The evidence for a microRNA product of human DROSHA gene

Peter Mechtler, Sydney Johnson, Hannah Slabodkin, Amir B. Cohanim, Leonid Brodsky, Eugene S. Kandel

Research output: Contribution to journalArticlepeer-review


MicroRNAs are short RNA molecules that regulate function and stability of a large subset of eukaryotic mRNAs. In the main pathway of microRNA biogenesis, a short “hairpin” is excised from a primary transcript by ribonuclease DROSHA, followed by additional nucleolytic processing by DICER and inclusion of the mature microRNA into the RNA-induced silencing complex. We report that a microRNA-like molecule is encoded by human DROSHA gene within a predicted stem-loop element of the respective transcript. This putative mature microRNA is complementary to DROSHA transcript variant 1 and can attenuate expression of the corresponding protein. The findings suggest a possibility for a negative feedback loop, wherein DROSHA processes its own transcript and produces an inhibitor of its own biosynthesis.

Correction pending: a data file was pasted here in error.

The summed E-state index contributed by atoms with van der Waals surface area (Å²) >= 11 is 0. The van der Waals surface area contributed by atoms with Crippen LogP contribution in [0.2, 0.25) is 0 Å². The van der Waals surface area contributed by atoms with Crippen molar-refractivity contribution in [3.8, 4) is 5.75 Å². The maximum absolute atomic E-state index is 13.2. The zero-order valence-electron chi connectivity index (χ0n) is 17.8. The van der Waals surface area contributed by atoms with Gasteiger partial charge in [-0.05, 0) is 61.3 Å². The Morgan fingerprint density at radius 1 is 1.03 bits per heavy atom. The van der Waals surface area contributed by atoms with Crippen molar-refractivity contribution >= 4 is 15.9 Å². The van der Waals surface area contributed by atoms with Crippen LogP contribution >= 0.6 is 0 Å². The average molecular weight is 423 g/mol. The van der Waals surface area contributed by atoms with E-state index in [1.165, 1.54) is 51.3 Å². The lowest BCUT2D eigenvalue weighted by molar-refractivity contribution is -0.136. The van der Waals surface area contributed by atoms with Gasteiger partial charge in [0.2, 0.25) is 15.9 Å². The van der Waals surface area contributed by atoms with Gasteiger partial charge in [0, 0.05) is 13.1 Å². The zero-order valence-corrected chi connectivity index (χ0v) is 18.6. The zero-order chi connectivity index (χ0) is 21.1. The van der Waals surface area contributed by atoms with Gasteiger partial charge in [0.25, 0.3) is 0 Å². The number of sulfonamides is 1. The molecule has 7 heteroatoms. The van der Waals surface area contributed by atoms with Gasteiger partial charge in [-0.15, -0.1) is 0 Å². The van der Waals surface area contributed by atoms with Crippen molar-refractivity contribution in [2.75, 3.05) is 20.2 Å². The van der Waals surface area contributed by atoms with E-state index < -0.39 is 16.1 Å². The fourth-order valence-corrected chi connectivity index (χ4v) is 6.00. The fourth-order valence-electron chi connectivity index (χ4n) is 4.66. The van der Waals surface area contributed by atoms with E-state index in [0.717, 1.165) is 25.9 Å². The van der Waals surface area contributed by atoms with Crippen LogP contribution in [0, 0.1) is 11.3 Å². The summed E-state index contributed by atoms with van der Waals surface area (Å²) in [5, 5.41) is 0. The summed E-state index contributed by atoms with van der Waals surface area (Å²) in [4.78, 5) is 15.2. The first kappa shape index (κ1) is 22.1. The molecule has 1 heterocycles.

Original languageEnglish
Pages (from-to)1508-1513
Number of pages6
JournalRNA Biology
Issue number11
StatePublished - 2 Nov 2017

Bibliographical note

Publisher Copyright:
© 2017 Taylor & Francis Group, LLC.


  • RNA interference
  • microRNA biogenesis

ASJC Scopus subject areas

  • Molecular Biology
  • Cell Biology


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